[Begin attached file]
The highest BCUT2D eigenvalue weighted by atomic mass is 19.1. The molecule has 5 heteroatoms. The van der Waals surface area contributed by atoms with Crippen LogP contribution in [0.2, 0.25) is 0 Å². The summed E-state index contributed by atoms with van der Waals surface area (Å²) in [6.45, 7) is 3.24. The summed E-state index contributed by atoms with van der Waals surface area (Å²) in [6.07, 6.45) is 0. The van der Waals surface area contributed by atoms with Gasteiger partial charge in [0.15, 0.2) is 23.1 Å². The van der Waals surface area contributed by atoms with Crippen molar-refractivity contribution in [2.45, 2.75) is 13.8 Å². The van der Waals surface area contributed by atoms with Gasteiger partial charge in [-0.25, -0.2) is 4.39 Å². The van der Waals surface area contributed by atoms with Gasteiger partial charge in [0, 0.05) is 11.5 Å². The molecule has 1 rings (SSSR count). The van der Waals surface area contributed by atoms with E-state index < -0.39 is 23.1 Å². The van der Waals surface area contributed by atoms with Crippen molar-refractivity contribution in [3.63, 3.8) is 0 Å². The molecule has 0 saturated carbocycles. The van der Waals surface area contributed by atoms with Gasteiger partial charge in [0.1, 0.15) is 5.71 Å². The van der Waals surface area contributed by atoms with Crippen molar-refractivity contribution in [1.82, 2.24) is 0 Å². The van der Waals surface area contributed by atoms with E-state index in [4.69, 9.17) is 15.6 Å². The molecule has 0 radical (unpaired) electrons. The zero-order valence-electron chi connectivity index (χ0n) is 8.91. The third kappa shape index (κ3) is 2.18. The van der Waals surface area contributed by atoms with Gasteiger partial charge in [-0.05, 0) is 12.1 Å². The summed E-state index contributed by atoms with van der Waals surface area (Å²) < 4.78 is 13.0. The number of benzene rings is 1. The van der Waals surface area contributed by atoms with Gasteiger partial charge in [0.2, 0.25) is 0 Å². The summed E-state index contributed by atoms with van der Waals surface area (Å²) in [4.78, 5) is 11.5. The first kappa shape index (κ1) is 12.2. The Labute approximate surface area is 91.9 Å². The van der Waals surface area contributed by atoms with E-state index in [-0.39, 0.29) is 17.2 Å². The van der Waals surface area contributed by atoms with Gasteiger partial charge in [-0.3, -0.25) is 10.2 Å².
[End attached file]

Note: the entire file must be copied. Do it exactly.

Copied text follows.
The highest BCUT2D eigenvalue weighted by atomic mass is 19.1. The molecule has 5 heteroatoms. The van der Waals surface area contributed by atoms with Crippen LogP contribution in [0.2, 0.25) is 0 Å². The summed E-state index contributed by atoms with van der Waals surface area (Å²) in [6.45, 7) is 3.24. The summed E-state index contributed by atoms with van der Waals surface area (Å²) in [6.07, 6.45) is 0. The van der Waals surface area contributed by atoms with Gasteiger partial charge in [0.15, 0.2) is 23.1 Å². The van der Waals surface area contributed by atoms with Crippen molar-refractivity contribution in [2.45, 2.75) is 13.8 Å². The van der Waals surface area contributed by atoms with Gasteiger partial charge in [-0.25, -0.2) is 4.39 Å². The van der Waals surface area contributed by atoms with Gasteiger partial charge in [0, 0.05) is 11.5 Å². The molecule has 1 rings (SSSR count). The van der Waals surface area contributed by atoms with E-state index < -0.39 is 23.1 Å². The van der Waals surface area contributed by atoms with Crippen molar-refractivity contribution in [3.63, 3.8) is 0 Å². The molecule has 0 saturated carbocycles. The van der Waals surface area contributed by atoms with Gasteiger partial charge in [0.1, 0.15) is 5.71 Å². The van der Waals surface area contributed by atoms with Crippen molar-refractivity contribution in [1.82, 2.24) is 0 Å². The van der Waals surface area contributed by atoms with E-state index in [4.69, 9.17) is 15.6 Å². The molecule has 0 radical (unpaired) electrons. The zero-order valence-electron chi connectivity index (χ0n) is 8.91. The third kappa shape index (κ3) is 2.18. The van der Waals surface area contributed by atoms with Gasteiger partial charge in [-0.05, 0) is 12.1 Å². The summed E-state index contributed by atoms with van der Waals surface area (Å²) < 4.78 is 13.0. The number of benzene rings is 1. The van der Waals surface area contributed by atoms with Gasteiger partial charge in [0.2, 0.25) is 0 Å². The summed E-state index contributed by atoms with van der Waals surface area (Å²) in [4.78, 5) is 11.5. The first kappa shape index (κ1) is 12.2. The Labute approximate surface area is 91.9 Å². The van der Waals surface area contributed by atoms with E-state index in [-0.39, 0.29) is 17.2 Å². The van der Waals surface area contributed by atoms with Gasteiger partial charge in [-0.3, -0.25) is 10.2 Å².